We had Ben Cohen, the former England rugby star and leading campaigner for LGBT inclusion, at our A&Out launch event. We’ve also had support from Wim Dejonghe, the new senior partner, who, through a broadcast to the whole firm spoke about our global focus and commitment to our LGBT community through A&O’s global diversity strategy. It states that our LGBT colleagues should feel welcome, know that they are valued and be confident that they will not be excluded or held back in any way. Whether you identify as LGBT or not it is recognised that we are all responsible for making this happen.
Having supported the relaunch of the network, I’m now looking at ways of supporting other LGBT colleagues in our offices around the world.
The firm is a real champion of diversity and inclusion. A&O also values individuality, so when you come to work you are expected to be yourself and the culture here is supportive of that aim. A&Out raises the profile of LGBT lawyers, so that people can choose to be open about who they are when they join the firm. When entering the corporate world, as much as 40% of LGBT students don’t feel they can talk openly about who they are and that is simply not the culture here at A&O.
Our A&O Together event recently was attended by over 250 people from around the firm and everyone was given a mug carrying the message ‘I support my LGBT colleagues’. If just one of those is on a partner’s desk during an office tour it will send a powerful message to any prospective trainee that the environment here is diverse and inclusive.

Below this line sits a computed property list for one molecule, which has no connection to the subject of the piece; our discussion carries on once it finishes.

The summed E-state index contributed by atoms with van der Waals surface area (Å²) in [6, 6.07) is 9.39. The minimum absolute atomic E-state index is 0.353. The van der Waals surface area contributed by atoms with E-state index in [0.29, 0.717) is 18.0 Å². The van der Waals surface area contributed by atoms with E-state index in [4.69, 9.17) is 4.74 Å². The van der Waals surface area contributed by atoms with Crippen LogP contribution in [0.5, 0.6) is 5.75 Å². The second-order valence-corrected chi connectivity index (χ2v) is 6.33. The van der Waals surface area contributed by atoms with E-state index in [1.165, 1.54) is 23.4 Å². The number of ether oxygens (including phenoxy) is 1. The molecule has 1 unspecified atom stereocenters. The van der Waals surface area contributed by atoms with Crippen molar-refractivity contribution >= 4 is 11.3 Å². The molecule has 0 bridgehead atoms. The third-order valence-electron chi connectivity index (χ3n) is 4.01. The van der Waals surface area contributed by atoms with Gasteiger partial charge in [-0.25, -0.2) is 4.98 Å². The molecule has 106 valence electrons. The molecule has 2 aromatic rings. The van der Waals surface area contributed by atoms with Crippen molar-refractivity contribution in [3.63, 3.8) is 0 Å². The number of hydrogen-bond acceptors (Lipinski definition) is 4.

Of course, this is still a law firm, and I have a job to do, so all these activities fit in around a demanding workload, but ultimately I get a lot of encouragement to drive these initiatives.
Studied at Law at Westminster University
My first interaction with A&O was when I attended a workshop to introduce people to City careers. Initially I was sceptical about whether a job in the City was right for me as I have a genetic condition that means I’m subject to blackouts, severe joint pain and bone fractures. But I got talking to some people from the firm’s HR team and they reassured me that this shouldn’t deter me from applying. They were very positive and helped me to see that both the firm and I could adapt to accommodate my needs.
I’ve been given an electronic desk so that I can work standing up when I need to, and an ergonomic keyboard and mouse. If I need to I can work from home, for example there have been times when I was on my way to work and unable to get a seat on the train, which can be problematic for me as standing for long periods may cause a blackout. I got off the train and called my supervisor to let them know that I was going to work from home and they were fine with it. I’ve always found the firm to be flexible when it comes to my condition.
When I started the LPC, the firm was really proactive, introducing me to occupational health and health and safety professionals to make sure that I was getting everything I needed, and also that they understood how they could help me.